Coupon Laws

One time I saw a coupon for sunblock. And on the coupon, it said, “Limit of one coupon per purchase. Limit of 8 identical coupons per household per day. Any other use constitutes fraud.” Very interesting. According to coupon law, if you have nine of that coupon, you can’t use all of them. You have to use eight coupons, and buy eight bottles of SPF 40 sunblock. Which means if you go to the beach afterwards, you’ll only have enough sunblock to cover your body 762 times. You won’t have enough for that 763rd coat that’s recommended by dermatologists. The next day, someone will say to you, “Wow. That’s some sunburn you got. How’d you get it?” And you’ll tell him, “It’s those damn coupon limits. They’re gonna give me skin cancer.”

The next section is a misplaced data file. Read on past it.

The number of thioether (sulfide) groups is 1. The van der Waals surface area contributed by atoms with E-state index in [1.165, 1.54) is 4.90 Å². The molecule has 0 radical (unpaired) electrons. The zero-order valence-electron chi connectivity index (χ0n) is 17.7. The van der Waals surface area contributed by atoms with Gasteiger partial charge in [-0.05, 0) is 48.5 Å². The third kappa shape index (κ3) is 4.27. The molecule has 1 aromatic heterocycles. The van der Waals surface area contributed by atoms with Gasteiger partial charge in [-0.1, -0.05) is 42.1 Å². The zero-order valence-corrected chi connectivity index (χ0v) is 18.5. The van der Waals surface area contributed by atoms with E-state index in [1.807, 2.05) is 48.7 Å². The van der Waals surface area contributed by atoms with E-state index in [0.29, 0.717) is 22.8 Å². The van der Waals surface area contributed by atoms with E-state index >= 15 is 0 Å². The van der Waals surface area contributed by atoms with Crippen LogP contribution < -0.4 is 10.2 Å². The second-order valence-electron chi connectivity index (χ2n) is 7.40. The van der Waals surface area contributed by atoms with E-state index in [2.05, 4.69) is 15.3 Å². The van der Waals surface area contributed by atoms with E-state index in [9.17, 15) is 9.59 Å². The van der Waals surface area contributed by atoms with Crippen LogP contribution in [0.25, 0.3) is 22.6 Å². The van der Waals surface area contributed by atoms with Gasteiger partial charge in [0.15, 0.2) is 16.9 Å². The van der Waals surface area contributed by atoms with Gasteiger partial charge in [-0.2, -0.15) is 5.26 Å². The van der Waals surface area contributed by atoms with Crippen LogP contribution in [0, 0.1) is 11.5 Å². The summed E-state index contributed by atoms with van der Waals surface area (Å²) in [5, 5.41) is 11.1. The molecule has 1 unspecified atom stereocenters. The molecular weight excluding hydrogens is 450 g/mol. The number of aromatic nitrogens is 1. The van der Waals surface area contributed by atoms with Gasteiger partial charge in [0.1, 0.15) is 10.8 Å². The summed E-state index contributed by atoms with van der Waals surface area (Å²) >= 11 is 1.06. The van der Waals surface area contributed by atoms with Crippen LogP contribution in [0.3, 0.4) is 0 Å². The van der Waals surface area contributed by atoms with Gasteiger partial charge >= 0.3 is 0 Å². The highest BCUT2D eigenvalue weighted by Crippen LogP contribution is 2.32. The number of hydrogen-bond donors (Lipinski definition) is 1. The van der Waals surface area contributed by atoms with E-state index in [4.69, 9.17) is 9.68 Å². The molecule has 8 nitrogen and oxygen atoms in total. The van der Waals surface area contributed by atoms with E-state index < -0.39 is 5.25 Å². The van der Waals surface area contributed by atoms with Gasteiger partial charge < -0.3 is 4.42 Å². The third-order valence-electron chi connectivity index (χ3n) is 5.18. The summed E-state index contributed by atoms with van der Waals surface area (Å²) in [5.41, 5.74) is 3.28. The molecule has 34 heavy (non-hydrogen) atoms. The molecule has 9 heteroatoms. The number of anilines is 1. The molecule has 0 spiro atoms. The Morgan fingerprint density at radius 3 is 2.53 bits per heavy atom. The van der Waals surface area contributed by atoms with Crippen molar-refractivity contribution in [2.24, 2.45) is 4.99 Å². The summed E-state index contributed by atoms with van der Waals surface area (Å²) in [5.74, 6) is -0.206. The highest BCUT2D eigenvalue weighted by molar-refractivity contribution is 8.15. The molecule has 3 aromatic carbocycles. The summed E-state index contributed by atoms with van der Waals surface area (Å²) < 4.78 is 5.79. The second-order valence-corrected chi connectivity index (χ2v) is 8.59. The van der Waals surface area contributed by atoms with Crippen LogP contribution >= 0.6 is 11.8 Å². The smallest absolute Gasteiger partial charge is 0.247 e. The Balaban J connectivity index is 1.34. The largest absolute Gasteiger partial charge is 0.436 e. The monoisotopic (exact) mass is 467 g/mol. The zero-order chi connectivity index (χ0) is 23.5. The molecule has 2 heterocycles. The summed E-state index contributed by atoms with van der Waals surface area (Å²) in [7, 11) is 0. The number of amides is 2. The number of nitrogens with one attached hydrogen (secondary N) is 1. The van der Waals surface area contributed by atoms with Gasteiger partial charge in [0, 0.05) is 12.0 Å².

The really bizarre thing about that coupon limit is that it’s not 8 per person. It’s 8 per household. In other words, the company doesn’t want you to conspire with another member of your household to bypass the limit. That’s why the coupon says, “Limit of 8 identical coupons per household per day. Any other use constitutes fraud.” It says fraud! It uses the word fraud. That’s some serious terminology for a coupon. Ordinarily, when you’re mentioning something that “constitutes fraud,” you’re talking about some guy embezzling $200 million from the Red Cross. As opposed to Charlotte and Brianna Darchinyan trying to score nine bottles of discount Banana Boat Ultra Mist. One time I watched the news, and they said, “The Darchinyan sisters are at it again! Their household used 15 identical coupons!”

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